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Boeing C-17 Globemaster III

Date:
By: Army Veteran

The Boeing C-17 Globemaster III is not a run-of-the-mill cargo hauler. Capable of lugging 80 tons—three M2 Bradley IFVs—of oversized cargo and setting down on short, unpaved runways a world away, the Globemaster has truly earned its title. If all 213 of these “medium” transports were activated at once, the US military could deploy 22,000 combat-loaded troops or 36.4 million tons of equipment to any hotspot around the globe in a matter of hours. All without even bothering the “heavy” transports in the US Air Force inventory.



Nicknamed “The Moose” by its crewmembers, the C-17 Globemaster III is the US government’s premier transporter of high-level VIPs. This ungainly workhorse comes equipped with a comprehensive suite of defensive countermeasures that rivals those of most combat aircraft.

Defenses:

The Globemaster’s fuselage is lined with blister-like enclosures housing sensors to detect and track missile launches. Once an infrared or radar guided missile is detected, the aircraft’s computer automatically deploys next-generation POET and GEN-X countermeasures, as well as the famous “angel wings” spread of decoy flares.

C-17 Angel Flares
C-17 Globemaster III releases flares resulting in an "angel wing" like smoke pattern.
Russell E. Cooley IV, USAF

Variants:

The latest variants of “The Moose” also boast the Large Aircraft Infrared Countermeasure (LAIRCM), a high-powered laser countermeasure system. These mini-turrets, sometimes as many as four on high-value flights, can engage and blind multiple incoming weapons at long-range and all autonomously. Even the US president often switches to a C-17 when visiting military personnel in Iraq or Afghanistan, which temporarily confers the “Air Force One” call sign to the humble “Moose”.

Uses:

Originally, the Air Force deployed the C-17 Globemaster III simply to fill the transport gap between their C-130 tactical haulers and the massive C-5 cargo planes. But this versatile craft has become the military’s go-to air support solution for over twenty years. During NATO’s intervention in Kosovo, the brand-new C-17s were responsible for just over half of the total airlift missions for allied forces. In the War on Terror, this aircraft has been the prime hauler of heavy equipment to dangerous forward operating bases throughout Afghanistan and Africa.



C-17 Globemaster III Load Up
Paratroopers from the 82nd Airborne Division prepare to load a C-17A Globemaster III during Joint Operational Access Exercise at Pope Air Force Base, N.C., Feb. 9. JOAX is a two week exercise that includes large package week and joint operational access.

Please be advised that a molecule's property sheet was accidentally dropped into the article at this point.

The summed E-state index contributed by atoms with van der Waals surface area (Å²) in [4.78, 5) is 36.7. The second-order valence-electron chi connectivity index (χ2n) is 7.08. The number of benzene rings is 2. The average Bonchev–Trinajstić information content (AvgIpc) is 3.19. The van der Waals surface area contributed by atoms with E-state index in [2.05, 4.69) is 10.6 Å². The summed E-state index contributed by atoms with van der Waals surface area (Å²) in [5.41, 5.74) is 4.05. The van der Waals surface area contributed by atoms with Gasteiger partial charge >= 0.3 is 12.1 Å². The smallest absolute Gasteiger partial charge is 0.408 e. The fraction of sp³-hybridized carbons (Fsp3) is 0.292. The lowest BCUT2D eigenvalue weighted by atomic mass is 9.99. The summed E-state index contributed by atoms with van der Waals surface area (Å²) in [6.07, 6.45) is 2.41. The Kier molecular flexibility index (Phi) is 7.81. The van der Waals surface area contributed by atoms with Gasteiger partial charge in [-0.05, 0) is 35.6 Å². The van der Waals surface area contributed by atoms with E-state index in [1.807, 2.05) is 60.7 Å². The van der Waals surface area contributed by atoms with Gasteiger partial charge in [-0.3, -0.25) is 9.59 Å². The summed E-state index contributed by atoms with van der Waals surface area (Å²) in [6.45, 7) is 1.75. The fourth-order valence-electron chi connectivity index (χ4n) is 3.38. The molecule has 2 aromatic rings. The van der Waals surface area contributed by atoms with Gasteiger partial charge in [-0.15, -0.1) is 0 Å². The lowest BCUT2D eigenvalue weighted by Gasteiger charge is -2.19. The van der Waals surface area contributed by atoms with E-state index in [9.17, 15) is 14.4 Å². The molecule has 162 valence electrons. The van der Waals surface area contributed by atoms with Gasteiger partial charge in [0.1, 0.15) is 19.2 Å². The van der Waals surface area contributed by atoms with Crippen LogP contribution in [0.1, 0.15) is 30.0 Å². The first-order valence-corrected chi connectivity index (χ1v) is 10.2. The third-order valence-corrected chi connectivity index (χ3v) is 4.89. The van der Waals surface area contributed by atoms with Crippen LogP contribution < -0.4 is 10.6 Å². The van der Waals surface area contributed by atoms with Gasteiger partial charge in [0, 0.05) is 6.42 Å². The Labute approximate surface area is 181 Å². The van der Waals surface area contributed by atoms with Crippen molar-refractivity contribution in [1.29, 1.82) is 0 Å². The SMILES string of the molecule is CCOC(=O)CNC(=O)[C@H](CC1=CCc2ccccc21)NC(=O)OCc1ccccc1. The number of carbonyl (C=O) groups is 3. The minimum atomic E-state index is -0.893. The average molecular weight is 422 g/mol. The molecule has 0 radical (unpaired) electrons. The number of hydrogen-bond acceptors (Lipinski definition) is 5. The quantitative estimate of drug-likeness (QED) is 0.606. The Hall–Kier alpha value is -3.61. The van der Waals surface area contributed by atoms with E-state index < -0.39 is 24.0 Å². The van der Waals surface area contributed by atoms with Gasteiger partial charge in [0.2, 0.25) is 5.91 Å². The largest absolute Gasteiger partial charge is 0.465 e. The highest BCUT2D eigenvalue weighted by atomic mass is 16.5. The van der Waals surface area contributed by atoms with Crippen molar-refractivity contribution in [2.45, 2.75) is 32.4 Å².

Staff Sgt. Greg C. Biondo

Ruggedness:

The Globemaster’s unique survivability traits, which include quadruple-redundant flight controls in case an enemy missile makes it through the laser defensive shield, set it apart. However, that’s only part of its incredible adaptability.

C-17 Globemaster III
C-17 Globemaster III drops paratroopers from the 82nd Airborne Division into a drop zone during a Joint Forcible Entry Exercise at Fort Bragg, N.C. on April 28, 2010. Master Sgt. William Greer.
Master Sgt. William Greer

Adaptability:

No other US transport can handle so many specialty, oversized loads and still land on unprepared runways. Thanks to the 5.5 meter wide cargo bay, C-17s can accommodate virtually all of the US Army’s heavy equipment, including Apache helicopters and even the 70-ton Abrams MBT. All while still leaving leg room for several dozen passengers.

Signature Mission:

In one of their most stunning operations to date, 15 Globemasters launched the largest combat airborne operation since the invasion of Panama in 1989. During the dead of night, they deployed 954 paratroopers from the 173rd Airborne Brigade onto a hostile landing zone outside of Bashur, Iraq on March 26, 2003. Over the next two days, three squadrons of C-17s airlifted the remaining 2,500 troops of the brigade, as well as an entire armored battalion full of heavy M1 Abrams, M2 Bradleys, M113s and artillery pieces. All without losing a single aircraft to enemy fire or accidents.



 

See C-17 Globemaster III Specifications

Primary Function: Cargo and troop transport
Prime Contractor: Boeing Company
Power Plant: Four Pratt & Whitney F117-PW-100 turbofan engines
Thrust: 40,440 pounds, each engine
Wingspan: 169 feet 10 inches (to winglet tips) (51.75 meters)
Length: 174 feet (53 meters)
Height: 55 feet 1 inch (16.79 meters)
Cargo Compartment: length, 88 feet (26.82 meters); width, 18 feet (5.48 meters); height, 12 feet 4 inches (3.76 meters)
Speed: 450 knots at 28,000 feet (8,534 meters) (Mach .74)
Service Ceiling: 45,000 feet at cruising speed (13,716 meters)
Range: Global with in-flight refueling though
Crew: Three (two pilots and one loadmaster)
Aeromedical Evacuation Crew: A basic crew of five (two flight nurses and three medical technicians) is also added for aeromedical evacuation missions. Medical crew may be altered as required by the needs of patients
Maximum Peacetime Takeoff Weight: 585,000 pounds (265,352 kilograms)
Load: 102 troops/paratroops; also 36 litter and 54 ambulatory patients and attendants; not to mention 170,900 pounds (77,519 kilograms) of cargo (18 pallet positions)
Unit Cost: $202.3 million (although in fiscal 1998 constant dollars)
Date Deployed: June 1993
Inventory: Active duty, 187; Air National Guard, 12; Air Force Reserve, 14